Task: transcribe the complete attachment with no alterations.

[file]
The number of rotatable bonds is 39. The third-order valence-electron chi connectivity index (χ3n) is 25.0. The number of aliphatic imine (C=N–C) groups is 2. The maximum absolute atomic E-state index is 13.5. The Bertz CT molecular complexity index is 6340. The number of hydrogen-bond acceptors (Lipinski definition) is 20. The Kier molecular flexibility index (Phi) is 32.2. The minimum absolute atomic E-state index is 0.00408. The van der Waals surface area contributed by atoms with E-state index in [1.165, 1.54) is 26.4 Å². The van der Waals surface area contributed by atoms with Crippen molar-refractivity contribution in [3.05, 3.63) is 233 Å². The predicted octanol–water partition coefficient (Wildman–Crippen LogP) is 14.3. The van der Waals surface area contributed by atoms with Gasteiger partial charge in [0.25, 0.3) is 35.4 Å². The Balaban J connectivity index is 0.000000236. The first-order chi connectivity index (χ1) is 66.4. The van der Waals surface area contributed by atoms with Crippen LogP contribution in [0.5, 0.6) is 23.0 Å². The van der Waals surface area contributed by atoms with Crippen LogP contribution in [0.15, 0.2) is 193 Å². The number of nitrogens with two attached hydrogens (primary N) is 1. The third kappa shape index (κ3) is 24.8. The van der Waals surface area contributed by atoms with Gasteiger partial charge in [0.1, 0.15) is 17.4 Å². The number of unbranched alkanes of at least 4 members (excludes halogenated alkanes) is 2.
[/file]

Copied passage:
The number of rotatable bonds is 39. The third-order valence-electron chi connectivity index (χ3n) is 25.0. The number of aliphatic imine (C=N–C) groups is 2. The maximum absolute atomic E-state index is 13.5. The Bertz CT molecular complexity index is 6340. The number of hydrogen-bond acceptors (Lipinski definition) is 20. The Kier molecular flexibility index (Phi) is 32.2. The minimum absolute atomic E-state index is 0.00408. The van der Waals surface area contributed by atoms with E-state index in [1.165, 1.54) is 26.4 Å². The van der Waals surface area contributed by atoms with Crippen molar-refractivity contribution in [3.05, 3.63) is 233 Å². The predicted octanol–water partition coefficient (Wildman–Crippen LogP) is 14.3. The van der Waals surface area contributed by atoms with Gasteiger partial charge in [0.25, 0.3) is 35.4 Å². The Balaban J connectivity index is 0.000000236. The first-order chi connectivity index (χ1) is 66.4. The van der Waals surface area contributed by atoms with Crippen LogP contribution in [0.5, 0.6) is 23.0 Å². The van der Waals surface area contributed by atoms with Crippen LogP contribution in [0.15, 0.2) is 193 Å². The number of nitrogens with two attached hydrogens (primary N) is 1. The third kappa shape index (κ3) is 24.8. The van der Waals surface area contributed by atoms with Gasteiger partial charge in [0.1, 0.15) is 17.4 Å². The number of unbranched alkanes of at least 4 members (excludes halogenated alkanes) is 2.